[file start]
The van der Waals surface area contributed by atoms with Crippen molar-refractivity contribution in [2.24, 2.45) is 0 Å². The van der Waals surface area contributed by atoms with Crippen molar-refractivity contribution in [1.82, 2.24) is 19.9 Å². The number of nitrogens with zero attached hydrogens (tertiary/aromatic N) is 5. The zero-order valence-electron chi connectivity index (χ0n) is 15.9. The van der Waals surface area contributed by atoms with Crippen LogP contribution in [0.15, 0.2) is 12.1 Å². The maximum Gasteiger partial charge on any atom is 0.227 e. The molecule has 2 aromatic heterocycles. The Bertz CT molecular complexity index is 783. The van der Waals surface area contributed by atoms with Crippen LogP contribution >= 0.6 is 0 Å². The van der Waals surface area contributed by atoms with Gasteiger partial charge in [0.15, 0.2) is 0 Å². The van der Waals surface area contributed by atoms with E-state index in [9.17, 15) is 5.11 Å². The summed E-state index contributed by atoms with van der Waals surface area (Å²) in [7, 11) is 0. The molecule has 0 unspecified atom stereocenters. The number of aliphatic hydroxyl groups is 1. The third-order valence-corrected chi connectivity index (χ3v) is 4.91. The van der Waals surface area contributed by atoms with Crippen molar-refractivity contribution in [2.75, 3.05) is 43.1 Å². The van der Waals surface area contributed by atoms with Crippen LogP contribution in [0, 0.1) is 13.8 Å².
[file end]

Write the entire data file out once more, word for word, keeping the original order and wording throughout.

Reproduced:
The van der Waals surface area contributed by atoms with Crippen molar-refractivity contribution in [2.24, 2.45) is 0 Å². The van der Waals surface area contributed by atoms with Crippen molar-refractivity contribution in [1.82, 2.24) is 19.9 Å². The number of nitrogens with zero attached hydrogens (tertiary/aromatic N) is 5. The zero-order valence-electron chi connectivity index (χ0n) is 15.9. The van der Waals surface area contributed by atoms with Crippen LogP contribution in [0.15, 0.2) is 12.1 Å². The maximum Gasteiger partial charge on any atom is 0.227 e. The molecule has 2 aromatic heterocycles. The Bertz CT molecular complexity index is 783. The van der Waals surface area contributed by atoms with Crippen LogP contribution >= 0.6 is 0 Å². The van der Waals surface area contributed by atoms with Gasteiger partial charge in [0.15, 0.2) is 0 Å². The van der Waals surface area contributed by atoms with E-state index in [9.17, 15) is 5.11 Å². The summed E-state index contributed by atoms with van der Waals surface area (Å²) in [7, 11) is 0. The molecule has 0 unspecified atom stereocenters. The number of aliphatic hydroxyl groups is 1. The third-order valence-corrected chi connectivity index (χ3v) is 4.91. The van der Waals surface area contributed by atoms with Crippen molar-refractivity contribution in [2.75, 3.05) is 43.1 Å². The van der Waals surface area contributed by atoms with Crippen LogP contribution in [0, 0.1) is 13.8 Å².